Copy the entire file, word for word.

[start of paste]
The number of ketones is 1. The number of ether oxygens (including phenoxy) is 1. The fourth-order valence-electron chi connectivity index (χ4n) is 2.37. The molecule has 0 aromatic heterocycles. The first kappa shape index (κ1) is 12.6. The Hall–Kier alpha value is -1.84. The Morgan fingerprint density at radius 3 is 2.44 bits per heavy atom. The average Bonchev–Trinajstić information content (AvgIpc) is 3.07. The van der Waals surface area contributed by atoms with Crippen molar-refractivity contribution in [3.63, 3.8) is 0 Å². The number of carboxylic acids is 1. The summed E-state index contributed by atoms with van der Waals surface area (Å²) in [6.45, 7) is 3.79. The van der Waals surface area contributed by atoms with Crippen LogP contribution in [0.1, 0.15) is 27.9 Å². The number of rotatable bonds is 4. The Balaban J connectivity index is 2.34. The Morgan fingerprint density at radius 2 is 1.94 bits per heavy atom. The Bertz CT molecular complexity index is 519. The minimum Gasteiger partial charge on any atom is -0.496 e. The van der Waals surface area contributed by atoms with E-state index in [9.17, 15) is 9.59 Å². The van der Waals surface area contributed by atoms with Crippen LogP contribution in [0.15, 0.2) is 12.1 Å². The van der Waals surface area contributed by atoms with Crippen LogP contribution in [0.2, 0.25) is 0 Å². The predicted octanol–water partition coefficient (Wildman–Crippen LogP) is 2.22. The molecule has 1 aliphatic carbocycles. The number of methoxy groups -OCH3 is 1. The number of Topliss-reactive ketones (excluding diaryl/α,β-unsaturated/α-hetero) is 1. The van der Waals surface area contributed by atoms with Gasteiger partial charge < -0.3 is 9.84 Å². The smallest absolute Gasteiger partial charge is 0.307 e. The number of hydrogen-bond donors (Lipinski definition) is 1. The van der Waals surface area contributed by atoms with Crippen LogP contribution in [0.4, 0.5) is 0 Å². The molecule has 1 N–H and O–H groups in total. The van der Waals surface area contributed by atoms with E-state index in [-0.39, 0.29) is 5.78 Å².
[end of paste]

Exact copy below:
The number of ketones is 1. The number of ether oxygens (including phenoxy) is 1. The fourth-order valence-electron chi connectivity index (χ4n) is 2.37. The molecule has 0 aromatic heterocycles. The first kappa shape index (κ1) is 12.6. The Hall–Kier alpha value is -1.84. The Morgan fingerprint density at radius 3 is 2.44 bits per heavy atom. The average Bonchev–Trinajstić information content (AvgIpc) is 3.07. The van der Waals surface area contributed by atoms with Crippen molar-refractivity contribution in [3.63, 3.8) is 0 Å². The number of carboxylic acids is 1. The summed E-state index contributed by atoms with van der Waals surface area (Å²) in [6.45, 7) is 3.79. The van der Waals surface area contributed by atoms with Crippen LogP contribution in [0.1, 0.15) is 27.9 Å². The number of rotatable bonds is 4. The Balaban J connectivity index is 2.34. The Morgan fingerprint density at radius 2 is 1.94 bits per heavy atom. The Bertz CT molecular complexity index is 519. The minimum Gasteiger partial charge on any atom is -0.496 e. The van der Waals surface area contributed by atoms with E-state index in [9.17, 15) is 9.59 Å². The van der Waals surface area contributed by atoms with Crippen LogP contribution in [0.15, 0.2) is 12.1 Å². The van der Waals surface area contributed by atoms with Crippen LogP contribution in [0.2, 0.25) is 0 Å². The predicted octanol–water partition coefficient (Wildman–Crippen LogP) is 2.22. The molecule has 1 aliphatic carbocycles. The number of methoxy groups -OCH3 is 1. The number of Topliss-reactive ketones (excluding diaryl/α,β-unsaturated/α-hetero) is 1. The van der Waals surface area contributed by atoms with Gasteiger partial charge < -0.3 is 9.84 Å². The smallest absolute Gasteiger partial charge is 0.307 e. The number of hydrogen-bond donors (Lipinski definition) is 1. The van der Waals surface area contributed by atoms with Crippen LogP contribution in [0.4, 0.5) is 0 Å². The molecule has 1 N–H and O–H groups in total. The van der Waals surface area contributed by atoms with E-state index in [-0.39, 0.29) is 5.78 Å².